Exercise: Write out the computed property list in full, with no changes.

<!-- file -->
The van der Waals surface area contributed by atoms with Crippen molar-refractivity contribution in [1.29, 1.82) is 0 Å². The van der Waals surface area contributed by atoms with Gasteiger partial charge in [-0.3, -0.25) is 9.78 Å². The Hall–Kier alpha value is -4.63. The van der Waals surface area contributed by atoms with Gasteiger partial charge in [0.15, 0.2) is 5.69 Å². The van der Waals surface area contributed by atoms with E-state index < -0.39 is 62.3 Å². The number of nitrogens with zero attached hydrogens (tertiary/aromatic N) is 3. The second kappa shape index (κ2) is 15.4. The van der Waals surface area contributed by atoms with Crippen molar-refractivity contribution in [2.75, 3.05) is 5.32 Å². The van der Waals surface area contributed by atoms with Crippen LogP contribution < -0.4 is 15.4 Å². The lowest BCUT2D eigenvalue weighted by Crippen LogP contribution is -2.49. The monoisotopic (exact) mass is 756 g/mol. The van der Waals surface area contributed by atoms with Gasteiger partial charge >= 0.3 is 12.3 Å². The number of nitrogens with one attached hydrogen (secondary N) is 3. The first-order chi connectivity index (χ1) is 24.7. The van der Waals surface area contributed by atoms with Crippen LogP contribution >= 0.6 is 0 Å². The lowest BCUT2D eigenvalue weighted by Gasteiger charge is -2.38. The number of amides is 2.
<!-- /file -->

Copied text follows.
The van der Waals surface area contributed by atoms with Crippen molar-refractivity contribution in [1.29, 1.82) is 0 Å². The van der Waals surface area contributed by atoms with Gasteiger partial charge in [-0.3, -0.25) is 9.78 Å². The Hall–Kier alpha value is -4.63. The van der Waals surface area contributed by atoms with Gasteiger partial charge in [0.15, 0.2) is 5.69 Å². The van der Waals surface area contributed by atoms with E-state index < -0.39 is 62.3 Å². The number of nitrogens with zero attached hydrogens (tertiary/aromatic N) is 3. The second kappa shape index (κ2) is 15.4. The van der Waals surface area contributed by atoms with Crippen molar-refractivity contribution in [2.75, 3.05) is 5.32 Å². The van der Waals surface area contributed by atoms with Crippen LogP contribution < -0.4 is 15.4 Å². The lowest BCUT2D eigenvalue weighted by Crippen LogP contribution is -2.49. The monoisotopic (exact) mass is 756 g/mol. The van der Waals surface area contributed by atoms with Gasteiger partial charge >= 0.3 is 12.3 Å². The number of nitrogens with one attached hydrogen (secondary N) is 3. The first-order chi connectivity index (χ1) is 24.7. The van der Waals surface area contributed by atoms with Crippen LogP contribution >= 0.6 is 0 Å². The lowest BCUT2D eigenvalue weighted by Gasteiger charge is -2.38. The number of amides is 2.